A Romanian in Mexico with a football story
TL;DR: I signed up to run a marathon in Mexico at the end of October 2021. The event itself was scheduled for a weekend only, but instead I booked a fly ticket for 3 and a half weeks. With the hope that there will be enough time to eventually find an Ilie Dumitrescu, Club America 1996–1997, shirt:
The long story below covers my visit to Estadio Azteca, football impressions from a Romanian football fan in Mexico, and present, through pictures, some experiences I had. Most of the artifacts and football items that I collected from Mexico will be shown through my collection page @onromanianfootball on Instagram.
Sadly, at the end of the trip I have not found that particular shirt.
I am a ridiculous shirt football aficionado*. What stimulates me collecting so many (currently 367 shirts in my collection) is this peculiar relationship between a club heritage and the colors they stand for.
*My favourite shirts designs come from Serie A (Italy), Liga MX (Mexico), Major League Soccer (USA) and J1 League (Japan)
Once, as a fan, you start to support a club, you are involuntary, inheriting the love for their colors too. In the end players come and go but the colors will always be there. Displayed from decades to decades in different forms and shapes. Such as the player shirts.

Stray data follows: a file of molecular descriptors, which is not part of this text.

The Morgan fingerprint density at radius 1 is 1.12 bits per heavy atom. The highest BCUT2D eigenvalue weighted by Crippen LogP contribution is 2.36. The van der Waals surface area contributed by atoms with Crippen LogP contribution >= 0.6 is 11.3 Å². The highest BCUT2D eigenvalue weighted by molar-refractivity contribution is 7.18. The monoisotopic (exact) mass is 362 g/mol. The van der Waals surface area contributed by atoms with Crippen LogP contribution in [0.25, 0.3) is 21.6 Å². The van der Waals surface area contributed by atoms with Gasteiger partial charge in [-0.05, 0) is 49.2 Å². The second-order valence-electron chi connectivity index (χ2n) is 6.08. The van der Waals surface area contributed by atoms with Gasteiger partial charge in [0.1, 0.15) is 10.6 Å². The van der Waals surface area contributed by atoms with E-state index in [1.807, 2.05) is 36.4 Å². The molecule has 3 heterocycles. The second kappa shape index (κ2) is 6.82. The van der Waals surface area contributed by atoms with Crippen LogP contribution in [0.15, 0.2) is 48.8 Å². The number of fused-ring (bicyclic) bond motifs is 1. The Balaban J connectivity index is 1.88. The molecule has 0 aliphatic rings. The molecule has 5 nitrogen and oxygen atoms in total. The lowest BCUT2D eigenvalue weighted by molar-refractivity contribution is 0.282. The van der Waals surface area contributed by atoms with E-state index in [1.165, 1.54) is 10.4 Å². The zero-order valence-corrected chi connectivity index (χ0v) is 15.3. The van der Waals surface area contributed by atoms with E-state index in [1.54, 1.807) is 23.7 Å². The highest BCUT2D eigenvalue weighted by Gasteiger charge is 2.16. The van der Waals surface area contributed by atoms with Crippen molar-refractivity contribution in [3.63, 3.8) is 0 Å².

Growing up with Romanian football I am biased to love our colours. Yellow mainly. Long way over the ocean there are teams that use the same combination of colors like our beloved flag: Colombia, Ecuador, Venezuela etc.
In particular the one team I am really fond of their colors, shirts and crest is Club America in Mexico:
Back in 1994, club announced the hiring of Dutch manager Leo Beenhakker. For the next two years the club will announce international signings such as: Cameroon international François Omam-Biyik (3 World Cups participations) and Zambian national team captain Kalusha Bwalya who was coming from PSV.
In 1996, Ilie Dumitrescu would leave Premier League, after short stints at Tottenham and West Ham United, and go to Mexico, where he would join Club America. The idea of world-class players flocking into Mexico reached the ears of his agent back then: Ioan Becali. Who took Dumitrescu to Mexico City and signed the contract in the Azteca locker room at halftime during a friendly between Club America and Valderrama’s Deportivo Cali.
Such a shirt of a Romanian international playing so far from home should be the crown jewel of any Romanian football collector. And this is one of the goals of my collection. Having that shirt. Thus I went to Mexico with this mindset.
Landed in Mexico City one week before the marathon event. The plan was that in the first phase I would walk and scout locations where I could start my in-depth search once I finished and returned from my run in Northern Mexico, which was in Chihuahua state.